MINOT, N.D. (KX News) — North Dakota nice rang true for one young lady this week after she was in a car crash.
A woman driving by — a complete stranger — stopped to help before emergency services could arrive.
“I was thoroughly shocked by it. Normally to me, it’s just something you would do and so I didn’t expect to see a post [on Facebook] and one of my friends had mentioned it because I talked to them about it. And they were like I think that’s your accident and then I looked online and I was like, yeah that’s the one I helped,” said Cameon Eisenzimmer.
Eisenzimmer was driving on Tuesday when she came upon a car crash.
“The first car had damage and I could see on the second car that the airbag had actually been deployed so I found the quickest spot that I could turn around safely, and then I turned around and parked in the trailer park right there, and ran over to make sure everybody was OK,” said Eisenzimmer.
Molly Haffner was one of the people in those wrecked cars.
“It was my first one and I got very anxious and started having a panic attack. And there was this very nice young lady that came and sat in my car and she made sure I was OK,” said Molly.
She says a stranger, who she later found out would be Eisenzimmer, helped her with her breathing and helped calm her down.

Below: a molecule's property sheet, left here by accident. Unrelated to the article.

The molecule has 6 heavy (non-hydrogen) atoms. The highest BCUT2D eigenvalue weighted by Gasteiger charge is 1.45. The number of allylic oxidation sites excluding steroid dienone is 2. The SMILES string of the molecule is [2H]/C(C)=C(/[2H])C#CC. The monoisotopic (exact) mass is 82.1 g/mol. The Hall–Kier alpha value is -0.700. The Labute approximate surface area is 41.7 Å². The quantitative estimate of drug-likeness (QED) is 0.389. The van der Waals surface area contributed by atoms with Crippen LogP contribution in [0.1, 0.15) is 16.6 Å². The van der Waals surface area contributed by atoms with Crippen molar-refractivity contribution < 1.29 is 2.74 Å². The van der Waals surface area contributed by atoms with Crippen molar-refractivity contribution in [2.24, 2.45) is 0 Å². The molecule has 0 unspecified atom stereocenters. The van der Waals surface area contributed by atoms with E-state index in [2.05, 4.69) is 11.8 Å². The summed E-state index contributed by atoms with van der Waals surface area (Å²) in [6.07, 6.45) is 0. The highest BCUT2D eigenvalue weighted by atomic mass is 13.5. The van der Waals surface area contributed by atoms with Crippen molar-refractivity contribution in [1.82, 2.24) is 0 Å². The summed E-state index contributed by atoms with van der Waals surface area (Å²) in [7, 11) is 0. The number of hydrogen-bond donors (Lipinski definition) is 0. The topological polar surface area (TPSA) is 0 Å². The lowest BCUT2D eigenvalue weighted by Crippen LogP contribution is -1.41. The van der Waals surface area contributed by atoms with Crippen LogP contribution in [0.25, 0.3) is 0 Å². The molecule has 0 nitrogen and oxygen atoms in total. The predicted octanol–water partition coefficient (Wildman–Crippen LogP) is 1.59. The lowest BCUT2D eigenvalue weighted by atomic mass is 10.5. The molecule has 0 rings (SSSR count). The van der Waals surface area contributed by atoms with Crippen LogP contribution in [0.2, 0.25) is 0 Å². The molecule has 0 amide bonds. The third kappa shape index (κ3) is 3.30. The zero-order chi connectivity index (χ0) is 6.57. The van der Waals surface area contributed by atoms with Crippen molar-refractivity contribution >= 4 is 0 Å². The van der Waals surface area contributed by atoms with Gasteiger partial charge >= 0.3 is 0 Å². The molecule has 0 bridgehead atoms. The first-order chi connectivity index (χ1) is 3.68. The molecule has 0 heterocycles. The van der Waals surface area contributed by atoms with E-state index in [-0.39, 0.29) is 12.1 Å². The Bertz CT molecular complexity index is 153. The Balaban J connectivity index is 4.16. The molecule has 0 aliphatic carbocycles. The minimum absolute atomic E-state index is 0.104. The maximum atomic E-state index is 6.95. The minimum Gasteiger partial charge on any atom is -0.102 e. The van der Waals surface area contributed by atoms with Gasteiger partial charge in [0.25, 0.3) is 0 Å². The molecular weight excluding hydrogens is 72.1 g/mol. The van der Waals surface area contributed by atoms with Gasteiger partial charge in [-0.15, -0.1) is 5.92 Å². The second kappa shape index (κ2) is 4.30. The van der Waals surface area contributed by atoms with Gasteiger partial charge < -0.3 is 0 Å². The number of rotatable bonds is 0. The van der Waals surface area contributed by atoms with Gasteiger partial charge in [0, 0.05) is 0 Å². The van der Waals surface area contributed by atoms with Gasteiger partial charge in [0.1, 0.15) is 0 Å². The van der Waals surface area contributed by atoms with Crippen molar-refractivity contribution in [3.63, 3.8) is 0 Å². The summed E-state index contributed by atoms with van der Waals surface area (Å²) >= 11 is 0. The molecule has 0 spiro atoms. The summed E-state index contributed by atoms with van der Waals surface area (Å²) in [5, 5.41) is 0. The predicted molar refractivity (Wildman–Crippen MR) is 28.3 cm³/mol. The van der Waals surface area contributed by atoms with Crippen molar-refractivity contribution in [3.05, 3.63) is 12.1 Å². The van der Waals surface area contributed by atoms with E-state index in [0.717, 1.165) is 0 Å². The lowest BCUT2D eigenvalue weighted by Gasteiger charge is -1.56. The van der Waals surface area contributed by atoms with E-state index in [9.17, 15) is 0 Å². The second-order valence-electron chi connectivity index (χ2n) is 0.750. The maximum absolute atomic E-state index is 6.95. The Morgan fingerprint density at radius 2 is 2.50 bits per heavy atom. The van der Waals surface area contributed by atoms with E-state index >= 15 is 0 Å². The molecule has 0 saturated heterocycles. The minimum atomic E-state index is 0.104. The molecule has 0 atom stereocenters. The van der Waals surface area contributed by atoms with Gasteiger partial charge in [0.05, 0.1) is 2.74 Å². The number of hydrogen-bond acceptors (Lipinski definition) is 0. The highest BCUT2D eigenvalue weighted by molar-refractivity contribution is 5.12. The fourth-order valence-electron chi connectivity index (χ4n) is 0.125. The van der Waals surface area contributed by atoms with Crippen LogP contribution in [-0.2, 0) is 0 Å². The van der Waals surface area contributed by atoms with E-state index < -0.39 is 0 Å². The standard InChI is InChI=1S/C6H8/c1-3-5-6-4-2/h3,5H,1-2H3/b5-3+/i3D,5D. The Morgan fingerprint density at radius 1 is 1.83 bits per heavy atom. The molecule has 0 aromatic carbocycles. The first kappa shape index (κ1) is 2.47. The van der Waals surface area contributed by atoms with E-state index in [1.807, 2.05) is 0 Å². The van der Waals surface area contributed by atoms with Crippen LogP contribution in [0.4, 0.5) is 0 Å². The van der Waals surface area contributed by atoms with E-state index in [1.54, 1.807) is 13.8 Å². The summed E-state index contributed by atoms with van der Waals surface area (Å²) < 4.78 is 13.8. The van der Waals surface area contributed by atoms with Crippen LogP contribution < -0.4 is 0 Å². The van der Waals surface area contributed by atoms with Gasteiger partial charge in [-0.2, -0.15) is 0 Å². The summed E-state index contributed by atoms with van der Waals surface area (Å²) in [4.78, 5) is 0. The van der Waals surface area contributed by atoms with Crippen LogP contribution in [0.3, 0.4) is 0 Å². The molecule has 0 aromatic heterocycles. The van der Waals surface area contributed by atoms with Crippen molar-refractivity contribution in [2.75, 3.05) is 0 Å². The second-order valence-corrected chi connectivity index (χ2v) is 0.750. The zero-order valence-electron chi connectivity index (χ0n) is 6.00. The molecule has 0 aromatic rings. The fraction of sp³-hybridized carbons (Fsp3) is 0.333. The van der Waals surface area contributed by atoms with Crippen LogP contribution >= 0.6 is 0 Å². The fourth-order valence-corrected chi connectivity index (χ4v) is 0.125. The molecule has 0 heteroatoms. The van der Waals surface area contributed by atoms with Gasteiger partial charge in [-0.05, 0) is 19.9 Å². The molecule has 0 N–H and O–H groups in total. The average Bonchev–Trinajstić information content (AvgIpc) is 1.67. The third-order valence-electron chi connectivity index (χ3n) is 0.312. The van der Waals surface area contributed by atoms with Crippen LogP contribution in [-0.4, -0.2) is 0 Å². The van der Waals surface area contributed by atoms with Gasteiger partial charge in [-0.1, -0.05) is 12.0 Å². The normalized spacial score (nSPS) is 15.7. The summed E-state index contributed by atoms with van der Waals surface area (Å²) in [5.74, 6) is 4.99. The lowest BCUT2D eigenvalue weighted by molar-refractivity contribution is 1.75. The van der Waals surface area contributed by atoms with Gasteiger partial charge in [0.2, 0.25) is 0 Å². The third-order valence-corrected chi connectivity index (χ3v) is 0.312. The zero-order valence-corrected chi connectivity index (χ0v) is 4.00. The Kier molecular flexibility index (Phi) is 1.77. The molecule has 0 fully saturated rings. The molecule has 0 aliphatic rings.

“She made sure I stayed in my car and helped me and just kept reassuring me that a car’s replaceable and I’m not. And she was just very happy that I was OK,” said Molly.
Jolene Haffner, Molly’s mom, says she posted online with the hope of finding the person who helped her daughter.
“She got in the car later with me and she said, ‘Mom, there was a lady that came and sat with me and helped me breathe, but I never got to thank her.’ So that’s why we went out on the search to find her,” said Jolene.
When Eisenzimmer saw the post, she reached out to Jolene and asked if Molly was OK, and introduced herself.
“She was like, ‘Can you post so other people can thank you?’ This is something not a lot of– she goes, nobody else stopped, it was just you,” said Eisenzimmer.
But Eisenzimmer says because of the fact that no one else stopped, she knew she had to.
“It’s always been engrained. I don’t know if you want to call it North Dakota nice, or whatever you want to call it, but my mom had always taught me that you never know if it could be you or somebody you know or a friend or family in the vehicle,” she said.
Molly says it’s amazing to know that people genuinely want to help without getting something in return.
“She just came and help and left, like she wasn’t expecting anything. She wasn’t like, ‘Oh I need to stay around for a thank you,'” said Molly.
“Yeah,” added Jolene.
“It was really sweet,” said Molly.
Molly didn’t sustain any serious injuries, and she says she’s glad she got the opportunity to thank Eisenzimmer for helping her that day.